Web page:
Wednesday, June 24, 2015

Fr. Sir Felix Coverdale Dreams of Gaiters

The 78th General Convention opened this morning; however, I was unable to identify any bishops or prelates.  One might think this very curious as I am at a Convention of The Episcopal Church, yet I found nobody dressed according to the traditional standards of the episcopacy.  I encountered not a single pair of legs in gaiters! 

Illustration of a gaiter.
Gaiters: Dress for Mission 
I did however chance upon a nightmare of bad ecclesiastical haberdashery: men and women dressed not in the stark and sober garments of clerics, but in a colourful array of popish jerseys of every hue of plum imaginable.  Apparently, these “purple shirts” are yet another unfortunate innovation of late 20th century modernity. 

Need Segrave’s Gazette remind Convention attendees of that most sagacious advice of Blessed Percy Dearmer (by the way, why has he not been considered for A Great Cloud of Witnesses?), that a parson arrayed in a manner not marked by “simplicity, unity, proportion, restraint, and ecclesiastical propriety” is bound to “drive from the church those whose eyes, heart and intellect” are offended by their pastor’s poor taste!  Gaiters are a garment most suited to correct the episcopal abuses of gaudy shirts.  Not only do they give bishops’ legs a shapely tone but they also serve as a hallmark of a mission-driven church.  Gaiters are worn by archdeacons and bishops because they are ideal travel ware, facilitating easy riding between parishes in one’s diocese.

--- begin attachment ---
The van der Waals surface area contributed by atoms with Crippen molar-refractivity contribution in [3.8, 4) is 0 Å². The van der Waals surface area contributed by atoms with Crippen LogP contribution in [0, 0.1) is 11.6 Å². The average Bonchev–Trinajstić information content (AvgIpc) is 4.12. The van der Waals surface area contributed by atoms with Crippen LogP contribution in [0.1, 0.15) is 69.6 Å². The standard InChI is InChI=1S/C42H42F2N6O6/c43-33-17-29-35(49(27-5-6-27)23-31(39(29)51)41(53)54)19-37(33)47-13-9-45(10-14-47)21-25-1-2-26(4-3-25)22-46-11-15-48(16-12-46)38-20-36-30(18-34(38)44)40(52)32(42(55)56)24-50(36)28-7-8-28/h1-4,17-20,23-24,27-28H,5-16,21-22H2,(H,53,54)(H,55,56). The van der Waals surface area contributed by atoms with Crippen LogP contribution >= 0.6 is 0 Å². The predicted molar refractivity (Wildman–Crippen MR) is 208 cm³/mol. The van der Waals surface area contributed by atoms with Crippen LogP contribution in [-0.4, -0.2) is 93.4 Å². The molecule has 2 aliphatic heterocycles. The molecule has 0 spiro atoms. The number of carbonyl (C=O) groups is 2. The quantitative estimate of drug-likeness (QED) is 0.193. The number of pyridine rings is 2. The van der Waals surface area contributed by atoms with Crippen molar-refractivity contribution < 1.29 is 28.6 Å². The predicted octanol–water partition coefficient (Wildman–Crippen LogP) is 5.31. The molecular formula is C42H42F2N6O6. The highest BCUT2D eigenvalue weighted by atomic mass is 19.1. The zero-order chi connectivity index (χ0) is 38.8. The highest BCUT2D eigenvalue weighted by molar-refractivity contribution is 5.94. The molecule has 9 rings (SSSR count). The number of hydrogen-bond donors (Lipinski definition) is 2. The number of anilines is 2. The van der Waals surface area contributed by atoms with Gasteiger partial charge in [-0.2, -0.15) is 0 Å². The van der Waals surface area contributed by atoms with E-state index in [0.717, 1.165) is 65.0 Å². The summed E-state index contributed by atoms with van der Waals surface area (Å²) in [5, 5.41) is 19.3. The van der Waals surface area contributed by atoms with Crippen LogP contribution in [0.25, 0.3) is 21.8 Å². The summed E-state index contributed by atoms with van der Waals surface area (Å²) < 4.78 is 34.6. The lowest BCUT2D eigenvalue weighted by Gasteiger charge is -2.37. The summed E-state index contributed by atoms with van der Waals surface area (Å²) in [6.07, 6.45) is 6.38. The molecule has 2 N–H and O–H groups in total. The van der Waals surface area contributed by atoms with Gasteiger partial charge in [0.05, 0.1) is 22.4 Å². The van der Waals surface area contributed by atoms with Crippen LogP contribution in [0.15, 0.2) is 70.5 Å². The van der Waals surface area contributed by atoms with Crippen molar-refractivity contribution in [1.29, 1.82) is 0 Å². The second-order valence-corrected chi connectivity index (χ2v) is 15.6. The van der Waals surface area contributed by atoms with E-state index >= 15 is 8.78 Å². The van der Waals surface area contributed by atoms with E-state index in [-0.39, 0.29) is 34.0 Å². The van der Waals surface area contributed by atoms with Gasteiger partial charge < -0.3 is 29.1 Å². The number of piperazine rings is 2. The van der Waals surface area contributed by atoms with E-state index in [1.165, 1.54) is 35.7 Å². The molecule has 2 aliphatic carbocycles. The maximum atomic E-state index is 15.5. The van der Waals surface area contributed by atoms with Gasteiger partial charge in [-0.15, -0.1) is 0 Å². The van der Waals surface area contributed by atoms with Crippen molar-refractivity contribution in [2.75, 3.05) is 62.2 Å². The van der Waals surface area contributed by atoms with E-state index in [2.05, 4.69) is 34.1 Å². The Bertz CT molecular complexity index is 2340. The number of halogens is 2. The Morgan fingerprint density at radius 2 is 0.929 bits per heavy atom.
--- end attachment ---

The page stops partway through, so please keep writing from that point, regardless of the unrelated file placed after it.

So inspired have I been by gaiters as a symbol of a missional episcopacy, that I have made inquiries with Messrs. Wippell at Booth 511 who have happily agreed to send their man from Exeter to measure the More-than-Reverend who is bold enough to wear this godly garment.

Rev’d Sir Felix Coverdale, Bt. is the newest correspondent for Segrave’s Gazette.  Sir Felix is the 7th Baronet Coverdale, a graduate of St. Sylvester's House, Oxford, and Chaplain-Grand Prior to the Society of St. Charles, King-Martyr.

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